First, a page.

General Director of the Völklinger Ironworks World Cultural Heritage Site, Dr. Meinrad Maria Grewenig, succeeded in bringing 120 masterpieces from the Larco Museum in Peru and 50 other exhibits from the Linden-Museum in Stuttgart into a unique atmosphere of a 6,000-m2 furnace hall in the ironworks to stage an exhibition entitled ”IncaGold”. It s no wonder that the press is talking about a ”bizarre combination well worth seeing”, which is expected to draw more than 150,000 visitors from July 2004 to April 2005. This is the first time that the exquisite gold exhibits from Peru have been on display in Germany. They provide an overview of 3,000 years of highly sophisticated culture in South America.

“We were especially careful in our planning of the security measures for the ”IncaGold”exhibition and went to a great extent right from the beginning.”In view of the extraordinarily valuable exhibits, Arno Harth, chief administrator at the exhibition company, based his actions on these words: “God forbid anything should happen!”

The monument protection laws prohibited the exhibition organisers from laying any additional cables in the building. Instead, they were required to use the existing computer network , which consisted of fibre glass and copper cabling.

In addition, to comply with further monument protection laws, it was also necessary to have the cameras positioned as inconspicuously as possible. There is not a lot of light available in the exhibition area itself. An extremely delicate feathered piece of jewellery can tolerate a maximum of 50 lux, which is equal to the light emitted by 50 votive candles. The design of the exhibition also presented problems. While the setting is in deep blue and violet colors (carpeting, walls, display cases) and provides an excellent backdrop for the glittering gold, it also absorbs much of the red portion of the light and adds to the already difficult lighting conditions.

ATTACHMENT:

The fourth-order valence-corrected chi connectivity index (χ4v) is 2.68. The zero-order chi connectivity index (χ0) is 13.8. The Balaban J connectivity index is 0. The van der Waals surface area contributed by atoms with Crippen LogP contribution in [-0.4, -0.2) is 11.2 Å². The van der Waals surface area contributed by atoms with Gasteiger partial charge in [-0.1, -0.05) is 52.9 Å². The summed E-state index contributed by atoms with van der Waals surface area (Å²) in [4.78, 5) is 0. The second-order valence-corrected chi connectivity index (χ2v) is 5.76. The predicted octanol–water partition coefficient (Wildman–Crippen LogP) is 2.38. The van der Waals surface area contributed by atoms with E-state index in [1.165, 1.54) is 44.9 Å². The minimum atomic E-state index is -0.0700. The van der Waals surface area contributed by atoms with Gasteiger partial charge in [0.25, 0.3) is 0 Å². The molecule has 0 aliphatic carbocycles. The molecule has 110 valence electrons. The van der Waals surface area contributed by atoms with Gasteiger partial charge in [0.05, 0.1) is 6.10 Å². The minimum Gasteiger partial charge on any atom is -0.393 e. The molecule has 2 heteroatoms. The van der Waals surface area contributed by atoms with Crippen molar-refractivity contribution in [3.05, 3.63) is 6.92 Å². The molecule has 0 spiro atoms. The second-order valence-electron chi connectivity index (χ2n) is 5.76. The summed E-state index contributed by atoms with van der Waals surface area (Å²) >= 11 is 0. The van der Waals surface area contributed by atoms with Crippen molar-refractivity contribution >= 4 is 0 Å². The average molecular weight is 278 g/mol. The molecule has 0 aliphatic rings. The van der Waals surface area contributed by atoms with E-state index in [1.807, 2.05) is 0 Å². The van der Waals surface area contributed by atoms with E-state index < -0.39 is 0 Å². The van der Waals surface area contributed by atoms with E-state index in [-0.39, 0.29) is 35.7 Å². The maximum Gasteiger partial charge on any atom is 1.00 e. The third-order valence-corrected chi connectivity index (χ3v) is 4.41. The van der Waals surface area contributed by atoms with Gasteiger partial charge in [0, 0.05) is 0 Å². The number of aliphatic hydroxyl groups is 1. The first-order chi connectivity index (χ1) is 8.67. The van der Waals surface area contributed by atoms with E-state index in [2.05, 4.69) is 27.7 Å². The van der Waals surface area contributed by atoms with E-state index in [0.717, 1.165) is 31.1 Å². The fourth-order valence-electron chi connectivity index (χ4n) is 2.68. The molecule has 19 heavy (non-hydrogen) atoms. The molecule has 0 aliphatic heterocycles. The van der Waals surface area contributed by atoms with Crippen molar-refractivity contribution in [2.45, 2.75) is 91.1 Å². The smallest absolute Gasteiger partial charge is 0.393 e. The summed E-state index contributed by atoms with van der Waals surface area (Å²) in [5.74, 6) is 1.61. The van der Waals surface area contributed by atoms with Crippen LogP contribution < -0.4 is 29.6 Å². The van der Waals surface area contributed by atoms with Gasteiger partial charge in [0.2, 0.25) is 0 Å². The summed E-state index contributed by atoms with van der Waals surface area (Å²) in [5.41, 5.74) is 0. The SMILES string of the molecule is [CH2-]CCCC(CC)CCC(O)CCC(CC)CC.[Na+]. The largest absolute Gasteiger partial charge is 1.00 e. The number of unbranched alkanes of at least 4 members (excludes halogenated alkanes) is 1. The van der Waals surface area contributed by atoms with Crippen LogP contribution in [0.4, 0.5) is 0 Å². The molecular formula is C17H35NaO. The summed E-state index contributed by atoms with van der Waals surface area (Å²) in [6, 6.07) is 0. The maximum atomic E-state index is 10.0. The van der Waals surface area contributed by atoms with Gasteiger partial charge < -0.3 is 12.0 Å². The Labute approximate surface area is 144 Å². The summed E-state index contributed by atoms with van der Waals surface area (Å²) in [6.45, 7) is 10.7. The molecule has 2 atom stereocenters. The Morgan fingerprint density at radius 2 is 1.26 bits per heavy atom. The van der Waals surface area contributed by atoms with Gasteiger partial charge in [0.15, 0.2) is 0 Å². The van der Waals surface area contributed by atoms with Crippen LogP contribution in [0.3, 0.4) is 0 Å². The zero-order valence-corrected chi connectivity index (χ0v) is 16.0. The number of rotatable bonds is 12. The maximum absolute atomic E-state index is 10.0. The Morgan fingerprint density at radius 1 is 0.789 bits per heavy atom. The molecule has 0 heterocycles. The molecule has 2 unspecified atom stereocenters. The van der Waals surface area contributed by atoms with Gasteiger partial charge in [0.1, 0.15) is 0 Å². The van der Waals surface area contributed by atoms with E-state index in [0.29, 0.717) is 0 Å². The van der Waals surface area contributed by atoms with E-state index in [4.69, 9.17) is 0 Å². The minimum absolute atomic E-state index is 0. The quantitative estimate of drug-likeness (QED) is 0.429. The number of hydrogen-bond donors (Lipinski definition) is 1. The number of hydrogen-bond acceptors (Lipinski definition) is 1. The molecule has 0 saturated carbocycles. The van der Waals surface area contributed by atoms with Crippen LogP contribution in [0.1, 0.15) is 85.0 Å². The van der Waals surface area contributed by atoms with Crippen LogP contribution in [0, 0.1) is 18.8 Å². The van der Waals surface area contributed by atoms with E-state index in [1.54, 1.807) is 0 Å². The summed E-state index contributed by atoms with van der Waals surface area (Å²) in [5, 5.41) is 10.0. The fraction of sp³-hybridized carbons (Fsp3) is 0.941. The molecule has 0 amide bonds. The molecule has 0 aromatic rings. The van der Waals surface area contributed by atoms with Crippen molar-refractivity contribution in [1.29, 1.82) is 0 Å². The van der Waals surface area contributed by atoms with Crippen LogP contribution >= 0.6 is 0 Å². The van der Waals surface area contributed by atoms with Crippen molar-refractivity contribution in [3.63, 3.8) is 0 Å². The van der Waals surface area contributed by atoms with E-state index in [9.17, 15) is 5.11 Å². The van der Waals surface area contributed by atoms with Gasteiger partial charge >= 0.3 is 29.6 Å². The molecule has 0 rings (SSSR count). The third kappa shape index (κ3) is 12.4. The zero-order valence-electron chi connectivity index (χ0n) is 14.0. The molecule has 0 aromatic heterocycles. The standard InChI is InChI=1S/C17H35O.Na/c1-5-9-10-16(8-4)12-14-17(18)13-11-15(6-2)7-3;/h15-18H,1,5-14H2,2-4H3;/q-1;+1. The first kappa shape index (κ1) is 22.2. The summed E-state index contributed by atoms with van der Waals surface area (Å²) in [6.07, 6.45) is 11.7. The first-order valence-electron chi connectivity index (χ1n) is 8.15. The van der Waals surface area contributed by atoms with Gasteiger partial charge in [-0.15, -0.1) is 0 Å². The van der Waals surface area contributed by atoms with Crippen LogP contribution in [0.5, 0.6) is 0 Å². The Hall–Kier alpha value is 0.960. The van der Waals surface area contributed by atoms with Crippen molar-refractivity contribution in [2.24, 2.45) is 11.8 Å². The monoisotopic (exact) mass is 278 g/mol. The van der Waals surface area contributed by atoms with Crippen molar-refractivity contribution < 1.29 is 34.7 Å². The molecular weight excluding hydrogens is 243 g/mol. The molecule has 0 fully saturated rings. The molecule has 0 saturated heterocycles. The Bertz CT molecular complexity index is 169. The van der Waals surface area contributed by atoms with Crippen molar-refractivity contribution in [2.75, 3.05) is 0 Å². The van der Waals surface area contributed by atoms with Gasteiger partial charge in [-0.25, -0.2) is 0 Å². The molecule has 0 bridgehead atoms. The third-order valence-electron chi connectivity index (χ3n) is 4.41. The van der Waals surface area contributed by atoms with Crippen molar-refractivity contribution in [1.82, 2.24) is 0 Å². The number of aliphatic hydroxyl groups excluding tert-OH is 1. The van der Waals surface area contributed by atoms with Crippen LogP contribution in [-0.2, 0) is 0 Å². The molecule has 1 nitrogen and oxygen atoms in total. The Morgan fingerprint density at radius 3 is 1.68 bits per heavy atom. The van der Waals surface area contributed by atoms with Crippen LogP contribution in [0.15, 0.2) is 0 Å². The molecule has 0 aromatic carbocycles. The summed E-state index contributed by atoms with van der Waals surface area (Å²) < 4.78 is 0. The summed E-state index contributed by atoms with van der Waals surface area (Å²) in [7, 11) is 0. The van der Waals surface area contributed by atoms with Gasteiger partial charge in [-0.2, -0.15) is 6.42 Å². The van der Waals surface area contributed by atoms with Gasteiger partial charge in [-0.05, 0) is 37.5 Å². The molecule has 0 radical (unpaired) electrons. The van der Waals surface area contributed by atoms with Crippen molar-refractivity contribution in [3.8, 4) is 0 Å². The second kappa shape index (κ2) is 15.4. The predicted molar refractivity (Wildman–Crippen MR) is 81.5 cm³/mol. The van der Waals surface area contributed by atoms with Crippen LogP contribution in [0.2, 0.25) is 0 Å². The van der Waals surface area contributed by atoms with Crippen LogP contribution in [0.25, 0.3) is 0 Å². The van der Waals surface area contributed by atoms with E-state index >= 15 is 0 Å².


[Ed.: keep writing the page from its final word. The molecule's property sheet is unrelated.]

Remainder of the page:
It was not difficult to integrate the digital camera system into an existing network infrastructure. With the help of diffused 8-watt infrared spotlights and a highly sensitive low-light, infrared sensor, the MOBOTIX cameras are able to generate sharp, high-resolution black-and-white images. If more light is available, the cameras automatically switch from the night lens to the day lens for better color reproduction. Of course, the colors of the exhibition environment absorb most of the red portion of the infrared light, but the MOBOTIX color correction mechanisms counteract that problem. Also, installing the cameras in unnoticeable places allows inconspicuous surveillance. 

The National Museum of Iceland safeguards and displays some of the most valuable objects that the Icelandic nation owns.“Our old system was simply not up to the task. It was analogue and controlled with a Video Management Software that was more than a decade old”, says Haukur Sævar Bessason, Supervisor of Buildings and Security at the National Museum of Iceland. He explains that besides aiming for an upgrade of the surveillance function, the National Museum of Iceland was also on the look-out for a new solution that integrated a counting system –in order to track the number of visitors at the museum and gauge the popularity of different exhibitions, among other thing. Another important criterion was to avoid any “hidden”costs not immediately apparent from the purchase costs of the cameras alone, such as license fees.

“The MOBOTIX system could replace our old counting system and upgrade our surveillance system in one go. We had seen the MOBOTIX solution in use at other locations in Iceland and the proven durability, high quality images and easy management of the cameras –along with the fact that there are no license fees –were the crucial factors for us”, says Haukur Sævar Bessason and continues: “The system is mainly used for security purposes, but there are Q24 cameras that are counting as well as recording”.

In the Americas, the latest high profile project is currently under way, Mobotix securing the centennial events at the Art Gallery of Hamilton, ON, Canada. With continuous improvement to the product line and 100% free of charge software solutions, Mobotix is looking forward to expand and duplicate their success stories while protecting cultural property worldwide. 

Important Note:

This notification contains statements that are based on assumptions and estimates of MOBOTIX AG. Even though the management considers these assumptions and estimates to be true and accurate, the future actual development and the actual results may deviate from these assumptions and estimates for various reasons. Among those reasons are changes of the overall economic situation, foreign exchange rates, interest rates as well as changes in the market trends or the competitive environment. MOBOTIX AG does not assume any liability for deviations of the future development and actual results from the assumptions and estimates as contained in this ad hoc announcement / press release / corporate news.